"It tore my life apart, it ruined my life."
Jerry Fay is a recovering drug addict and alcoholic.
He says, like many baby boomers, when he was younger he got into drugs.
"I turned to pot and hash, eventually some coke," he said.
He says when he got a little older he traded in the party scene for an adult life.
"I shaped up for a while and went back to work just like everybody else. But when my marriage decided to go south, that's when my drinking really started to escalate," he said.
Debbie Millete is the director at Edge Hill Recovery.
"He was desperate. His family had given up on him they were not going to watch him kill himself over and over again."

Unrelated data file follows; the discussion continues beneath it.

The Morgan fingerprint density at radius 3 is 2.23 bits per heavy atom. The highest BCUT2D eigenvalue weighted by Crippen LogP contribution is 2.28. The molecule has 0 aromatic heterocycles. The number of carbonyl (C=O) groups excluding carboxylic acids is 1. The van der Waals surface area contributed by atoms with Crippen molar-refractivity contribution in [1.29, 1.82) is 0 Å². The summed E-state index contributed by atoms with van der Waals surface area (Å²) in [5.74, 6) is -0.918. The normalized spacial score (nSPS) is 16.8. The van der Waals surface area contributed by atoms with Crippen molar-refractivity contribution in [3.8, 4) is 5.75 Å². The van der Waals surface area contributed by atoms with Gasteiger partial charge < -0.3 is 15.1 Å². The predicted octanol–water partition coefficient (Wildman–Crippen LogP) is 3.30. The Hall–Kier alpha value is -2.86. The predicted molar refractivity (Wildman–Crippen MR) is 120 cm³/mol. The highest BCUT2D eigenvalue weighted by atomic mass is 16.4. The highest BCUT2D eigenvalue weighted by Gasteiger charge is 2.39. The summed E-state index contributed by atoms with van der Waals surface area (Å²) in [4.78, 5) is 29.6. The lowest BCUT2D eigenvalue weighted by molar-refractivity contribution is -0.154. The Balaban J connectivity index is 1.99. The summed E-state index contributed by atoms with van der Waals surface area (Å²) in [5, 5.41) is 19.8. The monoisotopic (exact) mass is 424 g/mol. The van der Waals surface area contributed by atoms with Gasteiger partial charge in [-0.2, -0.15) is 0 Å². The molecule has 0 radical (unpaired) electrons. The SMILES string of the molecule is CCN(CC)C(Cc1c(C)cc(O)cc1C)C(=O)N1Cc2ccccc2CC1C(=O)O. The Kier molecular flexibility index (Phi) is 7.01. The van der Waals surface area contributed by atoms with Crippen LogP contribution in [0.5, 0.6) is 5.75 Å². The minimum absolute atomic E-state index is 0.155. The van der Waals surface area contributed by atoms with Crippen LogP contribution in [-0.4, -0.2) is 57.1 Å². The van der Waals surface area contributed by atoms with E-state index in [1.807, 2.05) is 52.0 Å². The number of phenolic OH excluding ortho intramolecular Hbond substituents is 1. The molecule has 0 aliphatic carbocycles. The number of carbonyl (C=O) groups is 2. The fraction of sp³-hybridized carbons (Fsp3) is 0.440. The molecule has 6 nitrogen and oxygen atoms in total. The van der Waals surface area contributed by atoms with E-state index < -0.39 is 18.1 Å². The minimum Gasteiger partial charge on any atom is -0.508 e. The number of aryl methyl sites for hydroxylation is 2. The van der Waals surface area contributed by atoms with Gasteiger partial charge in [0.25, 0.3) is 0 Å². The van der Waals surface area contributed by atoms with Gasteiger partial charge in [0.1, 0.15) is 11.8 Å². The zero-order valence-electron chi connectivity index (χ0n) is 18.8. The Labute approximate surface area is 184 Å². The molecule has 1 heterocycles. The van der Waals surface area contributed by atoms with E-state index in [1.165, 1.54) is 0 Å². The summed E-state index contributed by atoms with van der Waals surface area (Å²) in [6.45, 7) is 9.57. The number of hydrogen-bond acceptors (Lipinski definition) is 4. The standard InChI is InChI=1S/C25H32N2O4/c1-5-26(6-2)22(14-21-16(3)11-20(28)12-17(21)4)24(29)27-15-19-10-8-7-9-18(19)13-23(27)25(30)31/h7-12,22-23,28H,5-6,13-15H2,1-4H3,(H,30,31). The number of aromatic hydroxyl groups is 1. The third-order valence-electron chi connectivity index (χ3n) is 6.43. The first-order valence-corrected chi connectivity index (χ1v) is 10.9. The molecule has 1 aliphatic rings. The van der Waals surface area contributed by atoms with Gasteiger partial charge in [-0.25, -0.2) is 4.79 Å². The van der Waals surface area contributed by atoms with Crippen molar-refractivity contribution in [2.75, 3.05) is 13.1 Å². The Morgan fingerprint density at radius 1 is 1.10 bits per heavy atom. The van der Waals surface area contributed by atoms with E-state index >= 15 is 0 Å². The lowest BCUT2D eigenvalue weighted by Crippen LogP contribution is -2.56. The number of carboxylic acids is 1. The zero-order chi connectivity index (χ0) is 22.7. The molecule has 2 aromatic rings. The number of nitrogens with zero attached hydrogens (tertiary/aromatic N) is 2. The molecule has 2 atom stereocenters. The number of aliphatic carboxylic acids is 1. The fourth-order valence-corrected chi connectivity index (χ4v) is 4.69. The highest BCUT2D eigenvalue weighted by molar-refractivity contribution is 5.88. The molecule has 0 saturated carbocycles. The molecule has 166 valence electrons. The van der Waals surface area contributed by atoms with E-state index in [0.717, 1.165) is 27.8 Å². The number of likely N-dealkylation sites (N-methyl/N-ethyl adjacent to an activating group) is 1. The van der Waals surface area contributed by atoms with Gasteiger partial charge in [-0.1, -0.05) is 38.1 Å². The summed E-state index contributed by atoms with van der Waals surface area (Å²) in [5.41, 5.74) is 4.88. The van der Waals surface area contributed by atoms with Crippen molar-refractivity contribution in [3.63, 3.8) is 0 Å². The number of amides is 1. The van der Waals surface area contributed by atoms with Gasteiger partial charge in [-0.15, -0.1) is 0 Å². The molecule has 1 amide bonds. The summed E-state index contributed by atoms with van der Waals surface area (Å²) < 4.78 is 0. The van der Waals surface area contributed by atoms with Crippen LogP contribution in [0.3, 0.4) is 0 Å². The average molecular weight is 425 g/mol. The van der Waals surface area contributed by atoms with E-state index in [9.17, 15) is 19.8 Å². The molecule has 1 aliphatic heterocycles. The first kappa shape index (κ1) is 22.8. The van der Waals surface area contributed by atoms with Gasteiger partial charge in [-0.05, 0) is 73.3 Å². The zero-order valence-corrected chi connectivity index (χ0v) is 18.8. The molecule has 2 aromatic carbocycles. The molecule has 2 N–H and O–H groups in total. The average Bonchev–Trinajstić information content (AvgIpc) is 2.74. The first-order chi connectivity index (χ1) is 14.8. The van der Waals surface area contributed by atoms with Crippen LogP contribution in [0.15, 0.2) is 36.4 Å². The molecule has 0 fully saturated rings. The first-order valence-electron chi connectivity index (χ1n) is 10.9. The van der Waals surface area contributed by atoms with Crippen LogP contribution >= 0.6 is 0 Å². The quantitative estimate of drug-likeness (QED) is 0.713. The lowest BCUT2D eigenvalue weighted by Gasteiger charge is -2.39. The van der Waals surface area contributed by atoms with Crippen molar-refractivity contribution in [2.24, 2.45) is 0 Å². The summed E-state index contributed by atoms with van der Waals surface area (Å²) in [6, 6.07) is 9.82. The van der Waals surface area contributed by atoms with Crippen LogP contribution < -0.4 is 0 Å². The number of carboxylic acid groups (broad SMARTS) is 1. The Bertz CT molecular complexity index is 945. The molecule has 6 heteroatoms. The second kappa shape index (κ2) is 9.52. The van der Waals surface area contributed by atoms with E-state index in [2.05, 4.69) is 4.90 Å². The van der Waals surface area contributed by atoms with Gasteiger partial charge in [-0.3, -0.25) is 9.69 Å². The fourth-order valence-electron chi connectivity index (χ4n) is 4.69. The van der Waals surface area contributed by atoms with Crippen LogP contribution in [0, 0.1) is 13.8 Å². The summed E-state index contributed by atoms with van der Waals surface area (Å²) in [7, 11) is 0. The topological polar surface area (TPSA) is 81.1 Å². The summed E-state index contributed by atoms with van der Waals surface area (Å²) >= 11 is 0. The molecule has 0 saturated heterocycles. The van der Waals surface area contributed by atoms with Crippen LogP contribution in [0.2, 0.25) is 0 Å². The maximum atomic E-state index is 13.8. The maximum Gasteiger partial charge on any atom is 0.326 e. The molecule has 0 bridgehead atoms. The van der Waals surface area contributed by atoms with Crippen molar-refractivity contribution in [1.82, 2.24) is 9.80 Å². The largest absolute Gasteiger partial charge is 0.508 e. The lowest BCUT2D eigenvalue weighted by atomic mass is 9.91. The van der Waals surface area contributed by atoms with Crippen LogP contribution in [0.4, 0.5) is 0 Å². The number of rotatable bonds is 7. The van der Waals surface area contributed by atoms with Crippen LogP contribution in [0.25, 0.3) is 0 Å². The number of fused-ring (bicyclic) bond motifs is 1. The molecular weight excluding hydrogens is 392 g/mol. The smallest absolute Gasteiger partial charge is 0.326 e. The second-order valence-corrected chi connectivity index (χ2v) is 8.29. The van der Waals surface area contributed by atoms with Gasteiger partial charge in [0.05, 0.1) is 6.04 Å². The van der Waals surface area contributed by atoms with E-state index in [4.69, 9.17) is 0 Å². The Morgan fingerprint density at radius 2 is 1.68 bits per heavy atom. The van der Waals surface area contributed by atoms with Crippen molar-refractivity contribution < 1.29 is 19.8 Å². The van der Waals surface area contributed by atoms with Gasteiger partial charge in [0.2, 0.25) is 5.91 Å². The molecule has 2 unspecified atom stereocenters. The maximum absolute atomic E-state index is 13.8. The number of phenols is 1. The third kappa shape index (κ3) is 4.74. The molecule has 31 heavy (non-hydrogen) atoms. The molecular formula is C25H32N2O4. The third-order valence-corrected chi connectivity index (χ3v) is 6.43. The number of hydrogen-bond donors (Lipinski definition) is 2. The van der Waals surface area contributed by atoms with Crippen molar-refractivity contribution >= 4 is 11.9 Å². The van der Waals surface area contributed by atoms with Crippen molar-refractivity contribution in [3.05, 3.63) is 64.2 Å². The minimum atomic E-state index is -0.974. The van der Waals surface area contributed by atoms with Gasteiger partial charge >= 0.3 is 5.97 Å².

She says she's a baby boomer who is in recovery herself.
She says drugs and alcohol were so accessible that it was just something that everyone did.
“No one got help because they didn't think they had a problem. But when life's tough times caught up with them, they fell right back."
"I would resort back to the drugs and alcohol, because it's comfortable to me, it felt like and old friend there to support me," she said.
She says in the past, rehab was just somewhere old people went for broken bones.
"You know, parents did things and I was raised in that type of an environment. With aunts and uncles, and it was everywhere."
She says today people pay closer attention. But Fay says one of the largest problems is still denial.
"I didn't want to face it, because I had two parents I accused of being alcoholics and after messing up my life as a kid, I told myself I would never become what they had become, and I did."